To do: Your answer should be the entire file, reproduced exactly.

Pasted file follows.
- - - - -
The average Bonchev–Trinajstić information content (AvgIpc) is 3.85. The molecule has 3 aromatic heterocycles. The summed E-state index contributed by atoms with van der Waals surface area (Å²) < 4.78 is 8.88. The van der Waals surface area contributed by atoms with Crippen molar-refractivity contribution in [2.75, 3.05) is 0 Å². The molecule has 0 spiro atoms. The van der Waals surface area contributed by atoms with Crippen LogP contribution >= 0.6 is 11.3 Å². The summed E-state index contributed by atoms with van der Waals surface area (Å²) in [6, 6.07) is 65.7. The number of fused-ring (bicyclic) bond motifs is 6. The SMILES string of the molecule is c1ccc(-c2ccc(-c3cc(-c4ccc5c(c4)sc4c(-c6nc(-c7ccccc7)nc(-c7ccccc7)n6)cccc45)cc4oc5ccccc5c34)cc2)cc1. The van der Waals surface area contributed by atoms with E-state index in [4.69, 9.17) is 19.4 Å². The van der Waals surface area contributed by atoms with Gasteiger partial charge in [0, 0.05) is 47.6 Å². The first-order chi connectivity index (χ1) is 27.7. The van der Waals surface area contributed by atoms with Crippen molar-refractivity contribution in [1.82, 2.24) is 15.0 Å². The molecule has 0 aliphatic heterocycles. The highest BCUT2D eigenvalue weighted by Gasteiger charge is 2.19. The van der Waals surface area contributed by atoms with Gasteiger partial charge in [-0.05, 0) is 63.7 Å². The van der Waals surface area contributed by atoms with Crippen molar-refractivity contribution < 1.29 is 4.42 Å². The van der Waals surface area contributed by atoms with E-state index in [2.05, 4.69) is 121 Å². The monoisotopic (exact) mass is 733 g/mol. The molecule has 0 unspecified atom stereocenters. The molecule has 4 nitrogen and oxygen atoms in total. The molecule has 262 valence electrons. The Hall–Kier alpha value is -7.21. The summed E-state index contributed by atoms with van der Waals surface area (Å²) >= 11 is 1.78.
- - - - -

The average Bonchev–Trinajstić information content (AvgIpc) is 3.85. The molecule has 3 aromatic heterocycles. The summed E-state index contributed by atoms with van der Waals surface area (Å²) < 4.78 is 8.88. The van der Waals surface area contributed by atoms with Crippen molar-refractivity contribution in [2.75, 3.05) is 0 Å². The molecule has 0 spiro atoms. The van der Waals surface area contributed by atoms with Crippen LogP contribution >= 0.6 is 11.3 Å². The summed E-state index contributed by atoms with van der Waals surface area (Å²) in [6, 6.07) is 65.7. The number of fused-ring (bicyclic) bond motifs is 6. The SMILES string of the molecule is c1ccc(-c2ccc(-c3cc(-c4ccc5c(c4)sc4c(-c6nc(-c7ccccc7)nc(-c7ccccc7)n6)cccc45)cc4oc5ccccc5c34)cc2)cc1. The van der Waals surface area contributed by atoms with E-state index in [4.69, 9.17) is 19.4 Å². The van der Waals surface area contributed by atoms with Gasteiger partial charge in [0, 0.05) is 47.6 Å². The first-order chi connectivity index (χ1) is 27.7. The van der Waals surface area contributed by atoms with Crippen molar-refractivity contribution in [1.82, 2.24) is 15.0 Å². The molecule has 0 aliphatic heterocycles. The highest BCUT2D eigenvalue weighted by Gasteiger charge is 2.19. The van der Waals surface area contributed by atoms with Gasteiger partial charge in [-0.05, 0) is 63.7 Å². The van der Waals surface area contributed by atoms with Crippen molar-refractivity contribution < 1.29 is 4.42 Å². The van der Waals surface area contributed by atoms with E-state index in [2.05, 4.69) is 121 Å². The monoisotopic (exact) mass is 733 g/mol. The molecule has 0 unspecified atom stereocenters. The molecule has 4 nitrogen and oxygen atoms in total. The molecule has 262 valence electrons. The Hall–Kier alpha value is -7.21. The summed E-state index contributed by atoms with van der Waals surface area (Å²) >= 11 is 1.78.